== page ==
No stimulus package or tinkering with tax rates will produce growth in an economy as distorted by misguided monetary policy and unrestructured debt as our global economy has become. What is required is to restructure the burden of past errors, stop the recklessness and distortion of monetary policy, and allow the financial markets to adjust and clear, without safety nets, so that they both allocate capital toward productive investments and are allowed to punish misallocation. Then – deficit or no deficit – refrain from bleeding the patient, and do everything possible to encourage (private) and fully-fund (public) research, development, innovation, investment, and education.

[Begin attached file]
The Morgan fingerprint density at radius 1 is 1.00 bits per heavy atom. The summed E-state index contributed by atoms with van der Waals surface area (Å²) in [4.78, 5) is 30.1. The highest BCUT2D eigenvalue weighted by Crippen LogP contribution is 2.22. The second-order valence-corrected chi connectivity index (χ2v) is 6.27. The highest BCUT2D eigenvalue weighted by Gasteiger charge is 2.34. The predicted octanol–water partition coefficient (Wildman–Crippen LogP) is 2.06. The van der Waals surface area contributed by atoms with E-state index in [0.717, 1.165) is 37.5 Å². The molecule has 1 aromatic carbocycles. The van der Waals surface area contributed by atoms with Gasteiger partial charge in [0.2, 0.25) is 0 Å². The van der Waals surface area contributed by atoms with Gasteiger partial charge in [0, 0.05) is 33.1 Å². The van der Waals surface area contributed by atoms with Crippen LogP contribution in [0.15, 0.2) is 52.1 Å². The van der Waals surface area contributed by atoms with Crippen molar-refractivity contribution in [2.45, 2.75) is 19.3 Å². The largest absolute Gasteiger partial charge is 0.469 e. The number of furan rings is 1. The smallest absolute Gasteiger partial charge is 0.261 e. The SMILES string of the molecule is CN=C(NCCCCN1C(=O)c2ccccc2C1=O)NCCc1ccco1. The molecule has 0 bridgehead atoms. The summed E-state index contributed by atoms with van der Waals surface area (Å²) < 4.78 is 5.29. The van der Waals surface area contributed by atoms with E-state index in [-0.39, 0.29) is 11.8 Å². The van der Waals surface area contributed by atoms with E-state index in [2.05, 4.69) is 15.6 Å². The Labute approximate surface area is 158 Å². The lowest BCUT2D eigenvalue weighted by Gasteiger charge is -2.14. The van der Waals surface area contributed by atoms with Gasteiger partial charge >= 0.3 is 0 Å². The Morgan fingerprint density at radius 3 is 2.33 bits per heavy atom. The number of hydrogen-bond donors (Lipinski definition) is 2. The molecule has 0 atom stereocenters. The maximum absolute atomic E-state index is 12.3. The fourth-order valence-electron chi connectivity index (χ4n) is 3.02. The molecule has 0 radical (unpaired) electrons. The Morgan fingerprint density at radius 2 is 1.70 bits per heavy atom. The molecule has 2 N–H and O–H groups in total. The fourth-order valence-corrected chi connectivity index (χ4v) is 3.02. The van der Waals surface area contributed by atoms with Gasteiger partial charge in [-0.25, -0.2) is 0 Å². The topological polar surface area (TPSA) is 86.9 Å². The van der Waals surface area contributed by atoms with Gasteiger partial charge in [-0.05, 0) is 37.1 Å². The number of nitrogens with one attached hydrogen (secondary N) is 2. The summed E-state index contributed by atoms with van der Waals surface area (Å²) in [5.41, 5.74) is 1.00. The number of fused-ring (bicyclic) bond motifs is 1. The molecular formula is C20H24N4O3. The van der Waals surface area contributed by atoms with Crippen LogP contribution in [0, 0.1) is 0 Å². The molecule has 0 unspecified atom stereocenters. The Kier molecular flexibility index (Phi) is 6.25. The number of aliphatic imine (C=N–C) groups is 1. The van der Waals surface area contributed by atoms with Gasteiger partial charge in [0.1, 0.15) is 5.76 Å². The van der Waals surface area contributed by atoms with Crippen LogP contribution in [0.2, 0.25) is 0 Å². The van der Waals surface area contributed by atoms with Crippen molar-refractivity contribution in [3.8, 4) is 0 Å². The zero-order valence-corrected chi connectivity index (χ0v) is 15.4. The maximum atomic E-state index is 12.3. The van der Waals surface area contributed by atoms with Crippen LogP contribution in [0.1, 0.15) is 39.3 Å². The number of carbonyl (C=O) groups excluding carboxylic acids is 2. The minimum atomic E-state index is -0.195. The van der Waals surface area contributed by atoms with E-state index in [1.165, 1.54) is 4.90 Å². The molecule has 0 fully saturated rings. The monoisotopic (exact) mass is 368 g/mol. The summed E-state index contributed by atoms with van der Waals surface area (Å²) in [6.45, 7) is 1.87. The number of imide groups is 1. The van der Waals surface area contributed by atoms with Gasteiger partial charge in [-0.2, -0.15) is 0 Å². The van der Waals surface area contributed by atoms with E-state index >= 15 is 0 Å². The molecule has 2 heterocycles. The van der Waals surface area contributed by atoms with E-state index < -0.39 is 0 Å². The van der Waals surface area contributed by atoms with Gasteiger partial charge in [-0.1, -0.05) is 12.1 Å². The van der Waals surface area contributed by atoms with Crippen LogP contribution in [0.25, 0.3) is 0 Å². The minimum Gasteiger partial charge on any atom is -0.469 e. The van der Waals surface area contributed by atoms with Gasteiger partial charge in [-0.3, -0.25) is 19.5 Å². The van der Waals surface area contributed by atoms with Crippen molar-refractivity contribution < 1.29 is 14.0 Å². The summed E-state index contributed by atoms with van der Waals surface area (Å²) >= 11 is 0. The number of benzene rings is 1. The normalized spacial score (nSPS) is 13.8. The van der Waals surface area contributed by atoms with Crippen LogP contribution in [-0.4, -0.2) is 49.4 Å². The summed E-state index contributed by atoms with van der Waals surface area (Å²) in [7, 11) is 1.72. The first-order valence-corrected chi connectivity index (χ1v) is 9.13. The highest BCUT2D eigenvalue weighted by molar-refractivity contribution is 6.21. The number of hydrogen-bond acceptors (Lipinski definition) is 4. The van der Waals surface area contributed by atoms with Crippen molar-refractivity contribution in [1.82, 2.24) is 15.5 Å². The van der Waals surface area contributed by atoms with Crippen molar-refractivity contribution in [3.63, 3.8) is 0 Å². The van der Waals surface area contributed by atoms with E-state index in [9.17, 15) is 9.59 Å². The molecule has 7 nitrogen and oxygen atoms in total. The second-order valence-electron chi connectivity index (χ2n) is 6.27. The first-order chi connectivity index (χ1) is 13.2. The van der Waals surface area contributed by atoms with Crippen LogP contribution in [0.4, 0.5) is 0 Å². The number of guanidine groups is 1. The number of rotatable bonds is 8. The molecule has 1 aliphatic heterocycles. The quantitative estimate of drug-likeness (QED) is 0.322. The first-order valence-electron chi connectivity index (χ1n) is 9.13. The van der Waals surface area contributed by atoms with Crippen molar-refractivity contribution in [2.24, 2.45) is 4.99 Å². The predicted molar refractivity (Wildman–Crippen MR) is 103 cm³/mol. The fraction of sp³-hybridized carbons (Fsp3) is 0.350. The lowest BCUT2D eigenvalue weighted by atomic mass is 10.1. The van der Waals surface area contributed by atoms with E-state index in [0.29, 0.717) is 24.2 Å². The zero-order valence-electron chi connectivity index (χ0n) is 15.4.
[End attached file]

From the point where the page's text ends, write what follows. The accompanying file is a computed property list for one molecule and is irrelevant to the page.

In my view, we are likely to experience some difficult disruptions in the global economy in the transition from an unsustainable economic environment to a sustainable one. Underneath the veneer of a relatively stable U.S. economy is the fact that government deficits presently support about 10% of that activity, the Fed has pushed the monetary base to the largest fraction of GDP in history, and financial assets have been driven to some of the lowest prospective returns ever observed. Absent unsustainable levels of government “stimulus,” the present configuration of U.S. economic activity and asset pricing is also unsustainable. These policies have bought time, but we have done nothing with it, because somehow everyone has become convinced that the house of paper is real even though we all watched it being built.